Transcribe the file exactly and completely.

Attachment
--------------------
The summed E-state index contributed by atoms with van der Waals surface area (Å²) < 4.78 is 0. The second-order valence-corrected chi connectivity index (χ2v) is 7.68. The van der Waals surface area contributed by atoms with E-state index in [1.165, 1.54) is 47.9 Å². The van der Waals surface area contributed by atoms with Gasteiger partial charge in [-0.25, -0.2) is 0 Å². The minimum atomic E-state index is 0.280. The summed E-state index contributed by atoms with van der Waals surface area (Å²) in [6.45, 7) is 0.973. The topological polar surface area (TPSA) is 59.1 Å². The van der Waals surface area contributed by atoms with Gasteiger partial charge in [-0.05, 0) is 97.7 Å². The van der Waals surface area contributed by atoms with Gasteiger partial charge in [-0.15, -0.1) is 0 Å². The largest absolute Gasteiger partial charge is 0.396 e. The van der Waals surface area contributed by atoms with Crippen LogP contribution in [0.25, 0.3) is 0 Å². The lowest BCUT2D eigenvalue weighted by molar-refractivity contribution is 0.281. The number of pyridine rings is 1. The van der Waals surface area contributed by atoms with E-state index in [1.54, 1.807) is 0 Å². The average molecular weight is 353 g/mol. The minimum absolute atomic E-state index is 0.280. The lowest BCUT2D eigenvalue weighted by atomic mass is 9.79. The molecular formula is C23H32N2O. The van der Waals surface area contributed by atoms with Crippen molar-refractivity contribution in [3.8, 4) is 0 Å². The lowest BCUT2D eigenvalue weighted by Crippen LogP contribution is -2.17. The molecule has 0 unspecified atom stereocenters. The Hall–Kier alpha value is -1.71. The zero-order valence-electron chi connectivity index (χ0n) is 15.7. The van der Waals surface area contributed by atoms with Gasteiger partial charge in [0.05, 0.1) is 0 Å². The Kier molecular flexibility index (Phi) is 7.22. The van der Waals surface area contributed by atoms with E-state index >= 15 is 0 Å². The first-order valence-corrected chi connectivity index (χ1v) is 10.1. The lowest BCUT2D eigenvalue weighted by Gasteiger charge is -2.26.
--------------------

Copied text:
The summed E-state index contributed by atoms with van der Waals surface area (Å²) < 4.78 is 0. The second-order valence-corrected chi connectivity index (χ2v) is 7.68. The van der Waals surface area contributed by atoms with E-state index in [1.165, 1.54) is 47.9 Å². The van der Waals surface area contributed by atoms with Gasteiger partial charge in [-0.25, -0.2) is 0 Å². The minimum atomic E-state index is 0.280. The summed E-state index contributed by atoms with van der Waals surface area (Å²) in [6.45, 7) is 0.973. The topological polar surface area (TPSA) is 59.1 Å². The van der Waals surface area contributed by atoms with Gasteiger partial charge in [-0.05, 0) is 97.7 Å². The van der Waals surface area contributed by atoms with Gasteiger partial charge in [-0.15, -0.1) is 0 Å². The largest absolute Gasteiger partial charge is 0.396 e. The van der Waals surface area contributed by atoms with Crippen LogP contribution in [0.25, 0.3) is 0 Å². The lowest BCUT2D eigenvalue weighted by molar-refractivity contribution is 0.281. The number of pyridine rings is 1. The van der Waals surface area contributed by atoms with E-state index in [1.54, 1.807) is 0 Å². The average molecular weight is 353 g/mol. The minimum absolute atomic E-state index is 0.280. The lowest BCUT2D eigenvalue weighted by atomic mass is 9.79. The molecular formula is C23H32N2O. The van der Waals surface area contributed by atoms with Crippen molar-refractivity contribution in [3.8, 4) is 0 Å². The lowest BCUT2D eigenvalue weighted by Crippen LogP contribution is -2.17. The molecule has 0 unspecified atom stereocenters. The Hall–Kier alpha value is -1.71. The zero-order valence-electron chi connectivity index (χ0n) is 15.7. The van der Waals surface area contributed by atoms with Gasteiger partial charge in [0.05, 0.1) is 0 Å². The Kier molecular flexibility index (Phi) is 7.22. The van der Waals surface area contributed by atoms with E-state index >= 15 is 0 Å². The first-order valence-corrected chi connectivity index (χ1v) is 10.1. The lowest BCUT2D eigenvalue weighted by Gasteiger charge is -2.26.